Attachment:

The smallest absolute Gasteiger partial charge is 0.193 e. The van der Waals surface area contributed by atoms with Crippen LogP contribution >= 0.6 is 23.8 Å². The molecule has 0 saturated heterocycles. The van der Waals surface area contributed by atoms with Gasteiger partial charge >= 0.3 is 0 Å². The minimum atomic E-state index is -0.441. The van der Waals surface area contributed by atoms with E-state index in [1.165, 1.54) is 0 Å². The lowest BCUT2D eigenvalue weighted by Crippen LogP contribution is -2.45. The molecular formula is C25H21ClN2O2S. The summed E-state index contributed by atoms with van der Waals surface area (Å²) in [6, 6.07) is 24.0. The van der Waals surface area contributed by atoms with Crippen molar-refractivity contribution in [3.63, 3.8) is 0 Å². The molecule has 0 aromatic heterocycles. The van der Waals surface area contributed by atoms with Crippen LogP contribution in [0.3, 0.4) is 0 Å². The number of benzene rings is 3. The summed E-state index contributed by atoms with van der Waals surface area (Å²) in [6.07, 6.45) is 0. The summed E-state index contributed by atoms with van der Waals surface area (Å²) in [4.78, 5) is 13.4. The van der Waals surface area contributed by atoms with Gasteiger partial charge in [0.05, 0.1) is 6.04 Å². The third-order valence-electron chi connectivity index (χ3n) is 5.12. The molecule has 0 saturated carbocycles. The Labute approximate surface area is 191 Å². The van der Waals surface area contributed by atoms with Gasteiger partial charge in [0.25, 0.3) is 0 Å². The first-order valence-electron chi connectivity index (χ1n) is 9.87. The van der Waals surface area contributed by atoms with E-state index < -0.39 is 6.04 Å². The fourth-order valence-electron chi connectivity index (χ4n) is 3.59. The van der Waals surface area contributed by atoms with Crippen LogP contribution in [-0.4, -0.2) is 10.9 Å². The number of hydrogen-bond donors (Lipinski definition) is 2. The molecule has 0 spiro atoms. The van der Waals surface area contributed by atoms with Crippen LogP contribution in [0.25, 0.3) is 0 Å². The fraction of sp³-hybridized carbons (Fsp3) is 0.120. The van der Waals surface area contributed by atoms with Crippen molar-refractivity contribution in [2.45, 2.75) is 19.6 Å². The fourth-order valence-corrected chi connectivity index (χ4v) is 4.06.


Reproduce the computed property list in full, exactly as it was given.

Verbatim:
The smallest absolute Gasteiger partial charge is 0.193 e. The van der Waals surface area contributed by atoms with Crippen LogP contribution >= 0.6 is 23.8 Å². The molecule has 0 saturated heterocycles. The van der Waals surface area contributed by atoms with Gasteiger partial charge >= 0.3 is 0 Å². The minimum atomic E-state index is -0.441. The van der Waals surface area contributed by atoms with E-state index in [1.165, 1.54) is 0 Å². The lowest BCUT2D eigenvalue weighted by Crippen LogP contribution is -2.45. The molecular formula is C25H21ClN2O2S. The summed E-state index contributed by atoms with van der Waals surface area (Å²) in [6, 6.07) is 24.0. The van der Waals surface area contributed by atoms with Crippen molar-refractivity contribution in [3.63, 3.8) is 0 Å². The molecule has 0 aromatic heterocycles. The van der Waals surface area contributed by atoms with Crippen LogP contribution in [0.3, 0.4) is 0 Å². The number of benzene rings is 3. The summed E-state index contributed by atoms with van der Waals surface area (Å²) in [6.07, 6.45) is 0. The summed E-state index contributed by atoms with van der Waals surface area (Å²) in [4.78, 5) is 13.4. The van der Waals surface area contributed by atoms with Gasteiger partial charge in [0.05, 0.1) is 6.04 Å². The third-order valence-electron chi connectivity index (χ3n) is 5.12. The molecule has 0 saturated carbocycles. The Labute approximate surface area is 191 Å². The van der Waals surface area contributed by atoms with Gasteiger partial charge in [0.25, 0.3) is 0 Å². The first-order valence-electron chi connectivity index (χ1n) is 9.87. The van der Waals surface area contributed by atoms with E-state index < -0.39 is 6.04 Å². The fourth-order valence-electron chi connectivity index (χ4n) is 3.59. The van der Waals surface area contributed by atoms with Crippen LogP contribution in [-0.4, -0.2) is 10.9 Å². The number of hydrogen-bond donors (Lipinski definition) is 2. The molecule has 0 spiro atoms. The van der Waals surface area contributed by atoms with Crippen LogP contribution in [0.25, 0.3) is 0 Å². The fraction of sp³-hybridized carbons (Fsp3) is 0.120. The van der Waals surface area contributed by atoms with Crippen molar-refractivity contribution in [2.45, 2.75) is 19.6 Å². The fourth-order valence-corrected chi connectivity index (χ4v) is 4.06.